Beyers: I think the overlooked story of 2019 is Amazon (NASDAQ:AMZN) buying up the subscription box businesses. There's a lot of subscription box businesses. This was the knock on Stitch Fix. I'm talking about Stitch Fix here because one of the reasons Stitch Fix's stock has taken a beating over the past year -- now it's recovering a bit --

Greer: And Stitch Fix, just to clarify, they deliver clothes, and you get to pick the ones you like and send back the ones you don't.

Beyers: Yes. That's a subscription box business. A lot of subscription box businesses have done very poorly. In order to disrupt this, what Amazon has started doing is picking up some of these businesses and offering them a lifeline, saying, "Look, give us your customer list, let us sell on our platform, but we're going to control the customer, we're going to control the relationships, you're going to fulfill the orders." That puts them in control. It's a way for Amazon to profit from other people's work, which they're really good at. You would think that would be a real problem for Stitch Fix, because the rest of these box companies are having trouble. And yet they're not. Stitch Fix is growing meaningfully. Average revenue per active customer was up about 8% in the latest quarter. It's the fourth quarter in a row it's been up. They seem to be retaining both their men's and women's customers at a very high rate, particularly their most premium customers, the customers who pay for what's called the Style Pass, which is essentially Stitch Fix's version of Amazon Prime. There are a lot of people that play this game that's called Style Shuffle on your iPhone. It's basically Tinder for clothes. You decide what you like, and Stitch Fix uses that data to give you better information about the kinds of styles you might like. And it's working. This is a company that I have argued in the past is a data company that is valued as a clothing company, and I think the stats are starting to bear that out.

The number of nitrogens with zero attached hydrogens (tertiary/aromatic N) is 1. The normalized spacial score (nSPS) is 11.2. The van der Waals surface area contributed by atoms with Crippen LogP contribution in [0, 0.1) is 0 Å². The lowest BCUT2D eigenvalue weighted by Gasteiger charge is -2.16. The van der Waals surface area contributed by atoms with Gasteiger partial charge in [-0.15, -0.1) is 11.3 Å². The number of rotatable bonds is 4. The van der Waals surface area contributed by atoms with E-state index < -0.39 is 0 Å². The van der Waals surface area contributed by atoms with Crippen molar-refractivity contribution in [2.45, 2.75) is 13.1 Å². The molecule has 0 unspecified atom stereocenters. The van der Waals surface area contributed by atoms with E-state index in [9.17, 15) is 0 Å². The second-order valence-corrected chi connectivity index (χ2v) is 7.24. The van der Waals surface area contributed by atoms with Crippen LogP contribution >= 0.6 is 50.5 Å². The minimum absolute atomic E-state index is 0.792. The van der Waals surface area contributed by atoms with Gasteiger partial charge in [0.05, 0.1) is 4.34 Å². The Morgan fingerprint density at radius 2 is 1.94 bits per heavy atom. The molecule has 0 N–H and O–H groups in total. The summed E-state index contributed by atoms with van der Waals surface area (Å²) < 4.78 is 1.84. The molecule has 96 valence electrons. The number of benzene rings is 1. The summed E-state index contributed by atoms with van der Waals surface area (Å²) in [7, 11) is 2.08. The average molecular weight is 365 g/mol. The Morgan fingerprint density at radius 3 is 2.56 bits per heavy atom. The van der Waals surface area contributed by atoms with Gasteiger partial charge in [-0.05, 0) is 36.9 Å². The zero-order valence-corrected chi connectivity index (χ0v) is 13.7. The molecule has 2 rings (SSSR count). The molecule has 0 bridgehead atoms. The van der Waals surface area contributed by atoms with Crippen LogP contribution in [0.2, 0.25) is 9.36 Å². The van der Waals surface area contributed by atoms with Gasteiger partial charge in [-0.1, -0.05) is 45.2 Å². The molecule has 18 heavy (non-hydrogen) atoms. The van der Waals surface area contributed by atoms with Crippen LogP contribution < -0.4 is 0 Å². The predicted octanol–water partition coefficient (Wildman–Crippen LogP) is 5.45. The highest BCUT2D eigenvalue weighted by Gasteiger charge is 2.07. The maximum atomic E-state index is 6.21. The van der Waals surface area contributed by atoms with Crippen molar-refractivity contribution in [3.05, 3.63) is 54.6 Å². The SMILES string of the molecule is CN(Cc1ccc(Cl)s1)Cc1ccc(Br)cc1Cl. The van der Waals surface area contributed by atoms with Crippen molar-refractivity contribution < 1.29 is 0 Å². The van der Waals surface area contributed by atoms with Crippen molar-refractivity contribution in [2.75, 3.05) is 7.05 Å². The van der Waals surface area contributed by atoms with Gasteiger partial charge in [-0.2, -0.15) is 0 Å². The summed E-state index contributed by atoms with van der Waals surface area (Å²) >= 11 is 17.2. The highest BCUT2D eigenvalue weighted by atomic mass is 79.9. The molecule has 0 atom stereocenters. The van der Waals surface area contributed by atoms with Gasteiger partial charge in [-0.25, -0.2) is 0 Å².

Greer: You mentioned Tinder for clothes. I play my own version of that. I go to Costco,and I just pick out what I like.

Beyers: Yeah. Union Bay for Mac Greer.

Greer: Union Bay. Cargo shorts are coming back in. Okay, how about a trend you're watching here around the halfway point in 2019?